There’s always the chance that you could interest a few random passers by, who might be won over, but you don’t need transphobes to be there to accomplish that. You can just hand out leaflets on a busy city street, or set up a stall for the same effect, and that has the advantage that there is no nearby gathering of people who wish you harm.

The effect, and as far as I can see, pretty much the only effect of protesting gatherings of transphobes doing transphobe stuff is to bring two groups who hate each other into close proximity, thus massively raising the chances that things will turn physical.

Such a protest doesn’t really do anything else. It’s literally just two opposing groups who hate each other facing off in public.

I think it’s fair to say that when we protested back in the day, we never lost sight of why we were doing it and what we wanted to achieve. Protest wasn’t an end in itself, but a tool to try and advance our own equality and build support. I have spoken to numerous people involved in these recent protests. At times it has got rather heated, but none of them seem to be able to articulate what they are for, beyond “we must not let these people go unchallenged”.

Why not? If they’re confining themselves to their own echo chambers, this is a good thing. It means they aren’t normalising their message of hate in the wider population. Drawing attention to them serves only to give them the publicity they want to spread their hatred. If there had been no counter protest at Speakers’ Corner, and thus no physical altercation, the plethora of stories in the press about “violent” trans people “beating up” little old ladies would simply not have happened, and these saddos would have had their little circle jerk of hate in obscurity.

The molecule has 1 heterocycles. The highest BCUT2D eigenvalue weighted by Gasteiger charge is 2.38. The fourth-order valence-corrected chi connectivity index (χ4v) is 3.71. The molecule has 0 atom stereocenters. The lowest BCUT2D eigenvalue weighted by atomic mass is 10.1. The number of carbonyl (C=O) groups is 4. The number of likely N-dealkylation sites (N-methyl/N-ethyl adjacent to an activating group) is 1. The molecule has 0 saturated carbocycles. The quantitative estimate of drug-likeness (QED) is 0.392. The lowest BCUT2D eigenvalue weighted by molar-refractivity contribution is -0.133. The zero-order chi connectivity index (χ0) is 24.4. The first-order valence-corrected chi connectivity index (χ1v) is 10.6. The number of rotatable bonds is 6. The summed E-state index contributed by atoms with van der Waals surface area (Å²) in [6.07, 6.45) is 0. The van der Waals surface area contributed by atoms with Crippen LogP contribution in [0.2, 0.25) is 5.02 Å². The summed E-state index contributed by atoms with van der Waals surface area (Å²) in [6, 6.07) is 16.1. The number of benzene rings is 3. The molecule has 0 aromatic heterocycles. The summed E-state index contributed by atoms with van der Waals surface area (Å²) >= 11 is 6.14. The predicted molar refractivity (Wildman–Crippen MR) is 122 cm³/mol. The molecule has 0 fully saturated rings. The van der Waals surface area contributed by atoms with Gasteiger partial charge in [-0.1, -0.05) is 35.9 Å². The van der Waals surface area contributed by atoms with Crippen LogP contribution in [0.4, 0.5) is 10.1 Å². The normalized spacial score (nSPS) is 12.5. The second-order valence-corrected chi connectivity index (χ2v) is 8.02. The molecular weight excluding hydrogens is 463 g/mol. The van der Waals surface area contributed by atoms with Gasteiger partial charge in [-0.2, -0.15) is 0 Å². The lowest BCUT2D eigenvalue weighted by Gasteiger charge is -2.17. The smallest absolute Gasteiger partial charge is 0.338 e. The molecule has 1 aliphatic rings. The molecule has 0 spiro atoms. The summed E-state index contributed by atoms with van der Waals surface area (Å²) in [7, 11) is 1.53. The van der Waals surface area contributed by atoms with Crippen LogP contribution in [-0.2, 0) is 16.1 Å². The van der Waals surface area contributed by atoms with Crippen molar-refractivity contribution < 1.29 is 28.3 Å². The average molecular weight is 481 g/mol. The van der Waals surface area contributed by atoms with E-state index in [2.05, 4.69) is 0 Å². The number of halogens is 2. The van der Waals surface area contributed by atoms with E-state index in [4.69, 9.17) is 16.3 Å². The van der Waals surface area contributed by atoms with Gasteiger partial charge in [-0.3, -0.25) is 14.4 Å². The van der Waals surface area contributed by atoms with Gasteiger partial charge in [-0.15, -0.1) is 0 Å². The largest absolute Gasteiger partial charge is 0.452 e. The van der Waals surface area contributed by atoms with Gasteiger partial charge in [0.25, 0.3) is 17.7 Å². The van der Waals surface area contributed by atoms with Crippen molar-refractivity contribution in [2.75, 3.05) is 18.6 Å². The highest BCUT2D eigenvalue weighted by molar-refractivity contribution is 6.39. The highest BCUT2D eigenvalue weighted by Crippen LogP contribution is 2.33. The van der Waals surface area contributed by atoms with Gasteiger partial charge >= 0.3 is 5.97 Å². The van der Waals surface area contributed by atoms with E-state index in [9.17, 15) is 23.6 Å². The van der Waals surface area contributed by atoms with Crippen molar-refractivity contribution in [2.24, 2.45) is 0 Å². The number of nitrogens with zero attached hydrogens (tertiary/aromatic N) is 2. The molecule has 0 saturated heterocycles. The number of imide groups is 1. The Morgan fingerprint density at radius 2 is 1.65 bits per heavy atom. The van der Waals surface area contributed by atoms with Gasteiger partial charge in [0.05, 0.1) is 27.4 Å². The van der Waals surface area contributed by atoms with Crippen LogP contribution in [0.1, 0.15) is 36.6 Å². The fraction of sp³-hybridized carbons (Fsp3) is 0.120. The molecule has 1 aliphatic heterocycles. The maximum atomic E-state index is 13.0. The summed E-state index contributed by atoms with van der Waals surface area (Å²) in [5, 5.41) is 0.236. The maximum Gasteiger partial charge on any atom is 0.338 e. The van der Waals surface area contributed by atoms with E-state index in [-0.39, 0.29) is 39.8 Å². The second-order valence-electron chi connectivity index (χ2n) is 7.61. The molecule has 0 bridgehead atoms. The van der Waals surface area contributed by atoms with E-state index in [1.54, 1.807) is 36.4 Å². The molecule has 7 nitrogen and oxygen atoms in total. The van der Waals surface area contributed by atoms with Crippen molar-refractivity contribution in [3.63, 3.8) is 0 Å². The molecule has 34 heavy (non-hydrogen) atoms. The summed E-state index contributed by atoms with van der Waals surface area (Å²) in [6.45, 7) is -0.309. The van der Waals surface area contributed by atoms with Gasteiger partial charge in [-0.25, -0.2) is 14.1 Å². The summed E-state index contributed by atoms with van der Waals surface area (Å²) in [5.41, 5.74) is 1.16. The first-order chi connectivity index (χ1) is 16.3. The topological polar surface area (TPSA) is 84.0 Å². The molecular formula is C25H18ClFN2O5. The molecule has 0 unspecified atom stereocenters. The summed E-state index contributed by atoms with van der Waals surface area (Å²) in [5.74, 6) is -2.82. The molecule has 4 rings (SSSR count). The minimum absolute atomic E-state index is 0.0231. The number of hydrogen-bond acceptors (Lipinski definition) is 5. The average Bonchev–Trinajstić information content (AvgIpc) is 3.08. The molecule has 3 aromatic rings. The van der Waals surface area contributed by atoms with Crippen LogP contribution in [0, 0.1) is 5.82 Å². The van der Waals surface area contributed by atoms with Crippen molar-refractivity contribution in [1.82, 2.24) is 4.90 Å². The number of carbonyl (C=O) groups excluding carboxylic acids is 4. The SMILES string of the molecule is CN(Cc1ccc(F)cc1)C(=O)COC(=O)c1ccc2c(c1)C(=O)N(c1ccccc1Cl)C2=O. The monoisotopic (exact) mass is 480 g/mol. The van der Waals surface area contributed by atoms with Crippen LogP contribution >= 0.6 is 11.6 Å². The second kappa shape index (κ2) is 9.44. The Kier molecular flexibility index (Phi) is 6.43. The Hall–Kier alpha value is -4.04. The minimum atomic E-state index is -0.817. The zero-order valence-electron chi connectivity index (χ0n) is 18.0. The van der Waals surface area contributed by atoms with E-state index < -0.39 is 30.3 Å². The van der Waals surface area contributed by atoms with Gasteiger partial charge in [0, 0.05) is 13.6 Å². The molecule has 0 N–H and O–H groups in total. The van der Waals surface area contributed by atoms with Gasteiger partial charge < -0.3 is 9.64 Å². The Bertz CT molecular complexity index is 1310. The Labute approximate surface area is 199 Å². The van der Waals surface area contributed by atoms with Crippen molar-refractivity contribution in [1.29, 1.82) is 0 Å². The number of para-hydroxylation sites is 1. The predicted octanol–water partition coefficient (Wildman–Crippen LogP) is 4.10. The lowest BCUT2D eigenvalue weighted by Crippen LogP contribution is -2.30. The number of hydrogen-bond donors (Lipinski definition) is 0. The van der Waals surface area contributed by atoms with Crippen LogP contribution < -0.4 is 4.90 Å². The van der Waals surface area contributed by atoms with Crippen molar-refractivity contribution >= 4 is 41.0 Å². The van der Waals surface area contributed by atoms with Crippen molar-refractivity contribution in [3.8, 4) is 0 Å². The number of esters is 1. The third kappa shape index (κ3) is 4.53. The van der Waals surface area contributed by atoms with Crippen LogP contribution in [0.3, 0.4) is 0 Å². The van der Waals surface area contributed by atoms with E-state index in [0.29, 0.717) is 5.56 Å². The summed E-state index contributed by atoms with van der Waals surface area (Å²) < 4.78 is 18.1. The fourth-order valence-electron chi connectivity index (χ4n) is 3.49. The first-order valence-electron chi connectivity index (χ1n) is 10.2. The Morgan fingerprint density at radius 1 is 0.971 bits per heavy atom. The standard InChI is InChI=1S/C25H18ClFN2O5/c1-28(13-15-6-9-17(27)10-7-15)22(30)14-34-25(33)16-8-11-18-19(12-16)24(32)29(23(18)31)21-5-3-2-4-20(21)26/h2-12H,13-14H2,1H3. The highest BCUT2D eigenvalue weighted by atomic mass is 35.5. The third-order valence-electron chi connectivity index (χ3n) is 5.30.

By all means, if there is tactical advantage to be gained, protest, but I implore anyone thinking of confronting these people to first ask yourself the following questions:

  • Will this help advance trans equality?
  • What’s the upside for us?
  • What’s the downside for us?
  • What’s the upside for the transphobes?
  • What’s the downside for the transphobes?

And if you can’t answer them satisfactorily, maybe consider staying in with a good book or Netflix instead.

My Speech on an Exit From Brexit to Lib Dem Autumn 2017 Conference


For context, the motion is to make our Brexit policy a simple revocation of Article 50. The amendment seeks to insert a referendum on the deal.

 

Good morning, conference

This year we had a general election. Our flagship policy going into it was essentially the one that the amendment tries to reassert: that if in government, we would carry on negotiating Brexit until at least March 2019, 2 years after the Article 50 invocation, while employers and jobs flee the country, while our friends and neighbours born in other EU countries suffer xenophobic hate and discrimination, while the pound crashes, and while talent flees our NHS, and then finally, when we’ve negotiated a deal we will hold a referendum and ask the electorate to reject that deal.